Guide for Military Veterans Who Want to Become Financial Planners
A Comprehensive Guide for Military Veterans Pursuing Careers in Financial Planning
For military veterans leaving active duty, the transition back to civilian life can be challenging. It might feel overwhelming to decide on a new career path after committing so much to the service, but it also provides an exciting opportunity to leverage the skills you gained in the military and apply them to a civilian role that you’re excited about.
Veterans are highly disciplined, skillfully trained and effective communicators who are capable of creating solutions to problems in highly challenging and dynamic circumstances. Plus, with almost 1.3 million Americans serving in the military at any given time, they are an enormous part of the American workforce.
According to the Bureau of Labor Statistics, 19.5% of military veterans work in management, business or financial operations occupations. Given that the median annual salary for a financial advisor in 2019 was $87,850 with a bachelor’s degree and the projected employment growth is 4% from 2019-2029, veterans who pursue a career in financial planning have a decent career growth path if they decide to become a financial advisor.
But if you’re wondering how to become a financial advisor and where to start, we’re here to help. This guide can serve as a playbook to help you understand whether becoming a financial planner is right for you.
Paul D. Allen, CFP, co-founded the Military Financial Advisors Association, a professional network of fee-only fiduciary financial advisors whose expertise is in serving military families. He said that military veterans are ideally situated to become financial advisors because of their ability to build relationships and their vast network of personal and professional contacts. Allen, who retired from the U.S. Navy, and a partner founded the MFAA to serve military families and help veterans become financial planners and advisors.
“We formed the MFAA for two reasons. The first was to make it easier for military and veteran families to find a financial advisor who specializes in working with military and veteran families. The second is to help service members and veterans make the transition into financial planning careers,” Allen said.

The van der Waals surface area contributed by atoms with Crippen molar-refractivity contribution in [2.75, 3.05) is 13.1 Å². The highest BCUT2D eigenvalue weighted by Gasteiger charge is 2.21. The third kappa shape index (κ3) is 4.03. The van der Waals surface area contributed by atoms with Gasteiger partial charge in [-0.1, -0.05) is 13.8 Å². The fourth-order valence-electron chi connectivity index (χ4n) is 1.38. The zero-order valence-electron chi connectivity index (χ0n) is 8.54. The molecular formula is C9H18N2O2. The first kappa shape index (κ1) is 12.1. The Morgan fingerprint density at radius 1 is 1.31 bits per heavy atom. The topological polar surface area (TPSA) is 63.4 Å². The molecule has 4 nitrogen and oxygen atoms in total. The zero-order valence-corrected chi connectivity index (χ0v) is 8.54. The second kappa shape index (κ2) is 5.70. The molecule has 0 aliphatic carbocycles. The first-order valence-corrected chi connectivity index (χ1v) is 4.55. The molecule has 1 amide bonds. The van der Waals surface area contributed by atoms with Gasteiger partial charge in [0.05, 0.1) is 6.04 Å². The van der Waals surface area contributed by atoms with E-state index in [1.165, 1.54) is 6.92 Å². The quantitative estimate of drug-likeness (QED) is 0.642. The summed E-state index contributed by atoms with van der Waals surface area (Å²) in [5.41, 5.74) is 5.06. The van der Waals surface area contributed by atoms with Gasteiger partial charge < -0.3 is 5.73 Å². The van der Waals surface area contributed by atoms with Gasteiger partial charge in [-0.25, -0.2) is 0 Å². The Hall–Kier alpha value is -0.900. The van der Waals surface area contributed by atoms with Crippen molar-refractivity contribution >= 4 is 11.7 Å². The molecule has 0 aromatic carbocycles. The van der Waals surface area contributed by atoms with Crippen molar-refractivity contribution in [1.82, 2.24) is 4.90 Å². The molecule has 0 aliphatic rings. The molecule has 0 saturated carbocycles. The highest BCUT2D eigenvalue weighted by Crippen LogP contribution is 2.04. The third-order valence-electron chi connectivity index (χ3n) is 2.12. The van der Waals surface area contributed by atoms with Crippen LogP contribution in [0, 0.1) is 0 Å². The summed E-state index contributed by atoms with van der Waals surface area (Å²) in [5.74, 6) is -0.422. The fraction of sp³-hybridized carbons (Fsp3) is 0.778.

Keep reading for our ultimate guide for how military veterans can pursue rewarding careers as financial planners and advisors.
Bachelor’s Degrees for Veterans
Financial planners are licensed professionals who help American families and businesses work toward achieving their financial goals. If you want to become a certified financial planner, the first step is to get a bachelor’s degree.
Firstly, you’ll have to decide whether to pursue a Bachelor of Arts (B.A.) degree focusing on a liberal arts education or a Bachelor of Science (B.S.) degree, which has a laser focus on your technical degree field. The third option is a Bachelor of Business Administration (B.B.A.), which is a soup-to-nuts business degree program with courses in business strategy, human resources and marketing.
From there, you’ll want to choose your specialization. Common choices for financial planners include bachelor’s degrees in the following fields:
- Financial Planning: Insurance, investments, taxes, retirement and estate planning
- Finance/Financial Services: Corporate finance, risk management and investment analysis
- Business: Business management, business law, accounting and administration
- Accounting: Detailed record-keeping and analysis for general planning
- Trust and Wealth Management: Macroeconomic studies and their legal and financial implications
How To Choose a University
Picking out where to attend college is a huge decision, and it’s no different for veterans. There are many factors to consider, from your budget to specialization, location to private vs. public. Consider vetting schools that are already approved by the Certified Financial Planner (CFP) Board, which are pre-approved to meet curriculum requirements for the CFP certification down the road.
Here’s a rundown of the most important factors when choosing a college for your bachelor’s degree:
- Tuition & Fees: The National Center for Education Statistics (NCES) website allows users to search for schools based on different criteria and compare costs for public vs. private schools, location, degree program, etc. It’s a great tool for compiling an initial list of schools to research.
- Program Specialization: The U.S. Department of Education has a College Scorecard tool that lets users research schools based on their field of study, costs, admission requirements and more. It’s a great place to start by searching for the degree you think you want to pursue.
- Location: If you end up loving two schools pretty equally but one is closer to your hometown, that school likely is your best choice as you won’t have to factor in the costs of moving across the country and the added stress of acclimating to a new place while you’re attending school.
- Public vs. Private: Private schools tend to offer more scholarships but are more expensive to attend than in-state public schools. If you’re interested in working in finance on Wall Street, it might be worth it to get a fancy, private-school diploma, but public college is good enough for most folks and provides a great return on investment for your education.
- Tuition Assistance (TA) DECIDE: The Department of Defense’s TA DECIDE tool helps TA participants make informed decisions about where to attend college and is uniquely tailored to the TA student. There also is a list of participating institutions in the program that is searchable.
Research an Accredited Program